1. Create content that works for both online and offline
We’re always told that content is king, however, that doesn’t mean that all content needs to work hard to be effective. You have existing content such as blog posts, product descriptions, and social media posts that you can repurpose for your offline marketing campaign. Just make sure that everything fits the narrative that you’re creating for your brand.
If you want to boost your offline marketing efforts, you can repurpose existing content or use content creation tools to come up with new ideas for a blog post, press release, or any other type of content you’re using for your campaign.
2. Outreach to bloggers and journalists for additional content
If you have a decent amount of content that you can repurpose, the next step is to start gathering a list of bloggers and journalists that might be interested in your product or service.
Depending on your budget, you can either hire a strategist to help you find these people or you can go yourself. If you decide to go the DIY route, don’t just blast out a press release and wait to see if anyone notices. Instead, look at what’s working for other brands in your space and create content that’s similar but also connects with a completely different audience.
If you want to create an attractive package, consider using a content writer to create an engaging summary of your product or service. This article will provide you with the essential details that you need to know about the product, while also introducing the product in a way that’s interesting and engaging.
3. Run an ad campaign on social media to spread the word about your product or service
You’ve probably seen or heard of brands that spend thousands of dollars on sponsored posts and expensive ads to get their products or services out there to as many people as possible. While this is a great option if you want to quickly increase your reach, it can also be expensive. If you’re looking for a more cost-effective option, consider using social media to run an ad campaign instead.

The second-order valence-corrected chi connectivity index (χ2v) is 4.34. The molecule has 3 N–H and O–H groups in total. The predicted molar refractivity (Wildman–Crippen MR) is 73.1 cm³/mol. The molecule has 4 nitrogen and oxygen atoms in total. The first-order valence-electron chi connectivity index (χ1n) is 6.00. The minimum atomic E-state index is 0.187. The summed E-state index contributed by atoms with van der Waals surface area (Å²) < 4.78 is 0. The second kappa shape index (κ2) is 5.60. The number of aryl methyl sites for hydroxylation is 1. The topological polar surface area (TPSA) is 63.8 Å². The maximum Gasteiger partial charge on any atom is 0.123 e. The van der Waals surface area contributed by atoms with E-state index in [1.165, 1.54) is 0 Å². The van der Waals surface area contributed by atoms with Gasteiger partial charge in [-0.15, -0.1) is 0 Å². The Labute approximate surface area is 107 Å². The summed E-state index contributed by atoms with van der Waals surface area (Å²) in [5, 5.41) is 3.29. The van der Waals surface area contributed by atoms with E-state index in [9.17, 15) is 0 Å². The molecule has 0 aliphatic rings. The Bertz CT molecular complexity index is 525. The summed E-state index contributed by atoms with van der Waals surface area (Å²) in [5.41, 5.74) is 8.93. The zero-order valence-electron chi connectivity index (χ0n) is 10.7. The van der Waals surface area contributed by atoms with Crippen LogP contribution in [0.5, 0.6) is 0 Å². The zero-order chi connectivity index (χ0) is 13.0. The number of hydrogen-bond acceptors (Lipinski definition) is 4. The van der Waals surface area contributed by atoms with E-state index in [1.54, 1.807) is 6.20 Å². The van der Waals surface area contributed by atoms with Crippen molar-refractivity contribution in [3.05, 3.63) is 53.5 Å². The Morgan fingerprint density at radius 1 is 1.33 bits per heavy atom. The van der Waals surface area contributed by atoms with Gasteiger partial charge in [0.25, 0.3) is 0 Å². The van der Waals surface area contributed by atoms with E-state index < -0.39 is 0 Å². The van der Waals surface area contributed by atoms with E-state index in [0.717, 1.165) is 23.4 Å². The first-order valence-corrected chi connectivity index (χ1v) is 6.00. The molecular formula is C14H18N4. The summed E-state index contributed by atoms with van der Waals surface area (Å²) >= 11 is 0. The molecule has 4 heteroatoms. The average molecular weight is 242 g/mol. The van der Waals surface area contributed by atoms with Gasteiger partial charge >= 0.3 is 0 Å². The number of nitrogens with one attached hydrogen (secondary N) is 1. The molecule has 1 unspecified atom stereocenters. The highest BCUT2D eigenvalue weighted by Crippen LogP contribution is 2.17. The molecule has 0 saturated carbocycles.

The great thing about social media is that you can target the audience based on gender, age, location, and interests. If you run an ad campaign on Facebook, for example, you can target users based on their interest in sports, food, or fashion. So, if you have a steady stream of traffic on your website, you can use that same traffic to fuel your social media campaign. The more people that see your content, the greater your chances of them sharing it with their friends and growing your audience – eventually leading to more paying customers.
4. Use retargeting to follow up with former customers
You might get a lot of people coming to your website from search engines like Google or Bing. But, do you know what happens after they visit your site?
Retargeting is the process of contacting people who’ve previously visited your site or bought something from you. This is especially valuable if you’re trying to get customers to come back and make another purchase. In a nutshell, retargeting is putting a twist on online advertising and marketing by tailoring ads to people who’ve already experienced your product or service.
Depending on your budget and the tool you want to use, retargeting can be quite inexpensive. Google AdWords allows you to build a retargeting list for free. You can also use email marketing tools to send targeted emails to people on your list. If you decide to hire a consultant, they can advise you on the various tools available for retargeting.
In today’s world, marketing strategies can’t be compartmentalized. Instead, you need to approach marketing as a whole, considering both online and offline channels, to achieve the best results. If you want to take your marketing to the next level, consider using retargeting to follow up with former customers and combining traditional offline strategies with digital media tactics.